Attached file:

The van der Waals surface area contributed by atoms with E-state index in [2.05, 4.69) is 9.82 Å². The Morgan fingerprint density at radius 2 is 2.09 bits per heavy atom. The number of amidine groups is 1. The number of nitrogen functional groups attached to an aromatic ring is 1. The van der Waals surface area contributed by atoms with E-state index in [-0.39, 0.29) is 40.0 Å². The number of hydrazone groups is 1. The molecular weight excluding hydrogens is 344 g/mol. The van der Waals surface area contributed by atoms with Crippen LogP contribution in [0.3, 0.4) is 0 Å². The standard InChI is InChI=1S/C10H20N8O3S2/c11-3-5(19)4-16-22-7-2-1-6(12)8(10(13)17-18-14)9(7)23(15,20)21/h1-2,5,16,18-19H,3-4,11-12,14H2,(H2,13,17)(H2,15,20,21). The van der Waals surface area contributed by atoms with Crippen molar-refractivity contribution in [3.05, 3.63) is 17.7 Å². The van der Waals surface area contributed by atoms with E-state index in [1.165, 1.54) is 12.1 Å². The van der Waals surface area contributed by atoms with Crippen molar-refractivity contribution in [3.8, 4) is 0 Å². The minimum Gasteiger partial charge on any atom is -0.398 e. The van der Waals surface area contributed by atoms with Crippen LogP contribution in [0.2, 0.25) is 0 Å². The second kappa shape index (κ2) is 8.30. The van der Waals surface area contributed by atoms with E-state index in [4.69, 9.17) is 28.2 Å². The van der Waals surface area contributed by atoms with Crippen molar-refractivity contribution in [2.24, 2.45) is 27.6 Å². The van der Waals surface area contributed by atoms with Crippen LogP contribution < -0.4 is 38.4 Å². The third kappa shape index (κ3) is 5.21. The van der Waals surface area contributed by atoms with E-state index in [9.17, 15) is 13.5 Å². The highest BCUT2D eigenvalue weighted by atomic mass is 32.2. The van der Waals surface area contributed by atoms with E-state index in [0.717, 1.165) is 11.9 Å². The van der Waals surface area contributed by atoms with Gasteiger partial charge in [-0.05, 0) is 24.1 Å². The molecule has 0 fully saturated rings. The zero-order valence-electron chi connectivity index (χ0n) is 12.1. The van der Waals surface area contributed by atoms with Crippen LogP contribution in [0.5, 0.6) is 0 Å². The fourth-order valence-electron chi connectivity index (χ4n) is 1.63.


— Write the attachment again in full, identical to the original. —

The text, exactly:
The van der Waals surface area contributed by atoms with E-state index in [2.05, 4.69) is 9.82 Å². The Morgan fingerprint density at radius 2 is 2.09 bits per heavy atom. The number of amidine groups is 1. The number of nitrogen functional groups attached to an aromatic ring is 1. The van der Waals surface area contributed by atoms with E-state index in [-0.39, 0.29) is 40.0 Å². The number of hydrazone groups is 1. The molecular weight excluding hydrogens is 344 g/mol. The van der Waals surface area contributed by atoms with Crippen LogP contribution in [0.3, 0.4) is 0 Å². The standard InChI is InChI=1S/C10H20N8O3S2/c11-3-5(19)4-16-22-7-2-1-6(12)8(10(13)17-18-14)9(7)23(15,20)21/h1-2,5,16,18-19H,3-4,11-12,14H2,(H2,13,17)(H2,15,20,21). The van der Waals surface area contributed by atoms with Crippen molar-refractivity contribution in [3.05, 3.63) is 17.7 Å². The van der Waals surface area contributed by atoms with E-state index in [1.165, 1.54) is 12.1 Å². The van der Waals surface area contributed by atoms with Crippen molar-refractivity contribution in [3.8, 4) is 0 Å². The minimum Gasteiger partial charge on any atom is -0.398 e. The van der Waals surface area contributed by atoms with Crippen LogP contribution in [0.2, 0.25) is 0 Å². The second kappa shape index (κ2) is 8.30. The van der Waals surface area contributed by atoms with E-state index in [4.69, 9.17) is 28.2 Å². The van der Waals surface area contributed by atoms with Crippen molar-refractivity contribution in [2.24, 2.45) is 27.6 Å². The van der Waals surface area contributed by atoms with Crippen LogP contribution < -0.4 is 38.4 Å². The third kappa shape index (κ3) is 5.21. The van der Waals surface area contributed by atoms with E-state index in [9.17, 15) is 13.5 Å². The highest BCUT2D eigenvalue weighted by atomic mass is 32.2. The van der Waals surface area contributed by atoms with E-state index in [0.717, 1.165) is 11.9 Å². The van der Waals surface area contributed by atoms with Gasteiger partial charge in [-0.05, 0) is 24.1 Å². The molecule has 0 fully saturated rings. The zero-order valence-electron chi connectivity index (χ0n) is 12.1. The van der Waals surface area contributed by atoms with Crippen LogP contribution in [0.5, 0.6) is 0 Å². The fourth-order valence-electron chi connectivity index (χ4n) is 1.63.